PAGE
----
DNA Is Not a Blueprint: How Genes Really Work

"Blueprints" is a poor way to describe genes. It is misleading to talk about genes as doing things by themselves. Traits emerge from the interactions of genes and a range of developmental and environmental influences, and similar DNA sequences often produce slightly different outcomes.
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Sequencing of a fetal genome from parental samples demonstrates how we have advanced in genetic analyses, but the title of a June 6 article in The New York Times, "DNA Blueprint for Fetus Built Using Tests of Parents," gives me pause. While the content does reflect a few interviews where researchers caution against overemphasizing what DNA sequences can tell us, the majority of the public reading the headline will see, yet again, an oversimplified and potentially damaging version of what we actually know about genetics.

Genes play an important role in our development and functioning, not as directors but as parts of a complex system. "Blueprints" is a poor way to describe genes. It is misleading to talk about genes as doing things by themselves. There are very few instances of direct gene-to-trait scenarios, even in well known "genetic" disorders. Traits emerge from the interactions of genes and a range of developmental and environmental influences, and similar DNA sequences often produce slightly different outcomes. Our DNA influences who we are, but not in a linear or easily described manner. (See here for more.)

DNA contains basic information that, when combined with the appropriate organic structures (in the egg) and context (the mother's uterus), will facilitate the growth of a single cell (the combined sperm and egg) into a multibillion-cell person. Note that I say "facilitate," not "determine." The DNA is not the blueprint of life; rather, it contains many of the basic codes and signals for the development of an organism. At its core DNA contains the basic information needed to assemble molecules called "proteins," which are the building blocks of our bodies, and it also acts to regulate how and where different proteins are made and used.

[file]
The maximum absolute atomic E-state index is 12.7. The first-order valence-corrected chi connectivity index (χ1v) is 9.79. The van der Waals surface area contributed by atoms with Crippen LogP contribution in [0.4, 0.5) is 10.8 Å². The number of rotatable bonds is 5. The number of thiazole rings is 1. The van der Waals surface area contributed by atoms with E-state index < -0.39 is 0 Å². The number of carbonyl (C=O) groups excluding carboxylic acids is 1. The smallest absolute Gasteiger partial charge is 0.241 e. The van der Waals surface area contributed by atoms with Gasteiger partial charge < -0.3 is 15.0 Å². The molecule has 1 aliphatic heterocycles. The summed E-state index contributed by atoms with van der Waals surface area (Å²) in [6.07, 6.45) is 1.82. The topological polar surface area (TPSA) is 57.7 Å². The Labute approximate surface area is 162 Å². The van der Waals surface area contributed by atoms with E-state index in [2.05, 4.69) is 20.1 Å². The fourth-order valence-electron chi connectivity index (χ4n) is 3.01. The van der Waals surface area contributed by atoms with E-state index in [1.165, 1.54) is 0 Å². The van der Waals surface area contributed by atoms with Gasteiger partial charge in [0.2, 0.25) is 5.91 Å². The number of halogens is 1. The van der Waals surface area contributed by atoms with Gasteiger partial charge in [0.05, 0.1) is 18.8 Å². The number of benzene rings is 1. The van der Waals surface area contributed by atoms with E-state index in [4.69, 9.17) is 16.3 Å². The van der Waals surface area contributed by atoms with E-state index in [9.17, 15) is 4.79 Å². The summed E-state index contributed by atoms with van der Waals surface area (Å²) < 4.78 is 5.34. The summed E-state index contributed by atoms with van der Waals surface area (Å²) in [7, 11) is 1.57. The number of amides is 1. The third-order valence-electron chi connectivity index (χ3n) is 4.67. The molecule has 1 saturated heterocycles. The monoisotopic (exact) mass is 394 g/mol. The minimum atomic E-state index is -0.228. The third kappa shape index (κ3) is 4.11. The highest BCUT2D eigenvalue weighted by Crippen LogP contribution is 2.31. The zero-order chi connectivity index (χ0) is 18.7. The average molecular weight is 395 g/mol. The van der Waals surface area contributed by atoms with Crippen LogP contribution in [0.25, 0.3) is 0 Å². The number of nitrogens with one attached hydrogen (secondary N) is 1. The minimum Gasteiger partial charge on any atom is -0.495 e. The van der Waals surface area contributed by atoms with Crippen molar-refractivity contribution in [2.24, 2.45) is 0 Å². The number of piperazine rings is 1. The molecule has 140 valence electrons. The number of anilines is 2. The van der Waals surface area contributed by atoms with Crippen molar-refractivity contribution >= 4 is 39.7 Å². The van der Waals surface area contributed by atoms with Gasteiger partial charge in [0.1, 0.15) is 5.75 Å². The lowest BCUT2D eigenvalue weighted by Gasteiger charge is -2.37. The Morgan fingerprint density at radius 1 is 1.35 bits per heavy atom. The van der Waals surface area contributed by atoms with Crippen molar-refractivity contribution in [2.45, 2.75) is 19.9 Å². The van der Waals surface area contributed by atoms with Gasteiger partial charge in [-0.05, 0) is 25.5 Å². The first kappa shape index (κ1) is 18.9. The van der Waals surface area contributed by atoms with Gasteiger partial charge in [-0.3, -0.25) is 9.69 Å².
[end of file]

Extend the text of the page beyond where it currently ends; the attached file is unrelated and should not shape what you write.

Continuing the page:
Genes contain information, but the actual relationship between genes and our bodies and behavior is complicated. Chemical interactions inside our cells, interactions between cells, and developmental processes above the level of DNA occur throughout the life span. Most one-gene-to-one-trait analogies are unrealistic. For example, although your hands are composed of numerous proteins that emerge from information in your DNA, hands themselves are not the product of a "hand gene." Hands are the product of a developmental program in which DNA plays an important, but not exclusive, role.

Think of genes as having many types of relationships with traits. Single genes can affect single molecules, groups of genes may work together to produce effects, and one gene can even have many effects on a number of different traits and/or systems. Most genes have many of these patterns at the same time. In all cases the same gene can produce slightly different proteins in different individuals.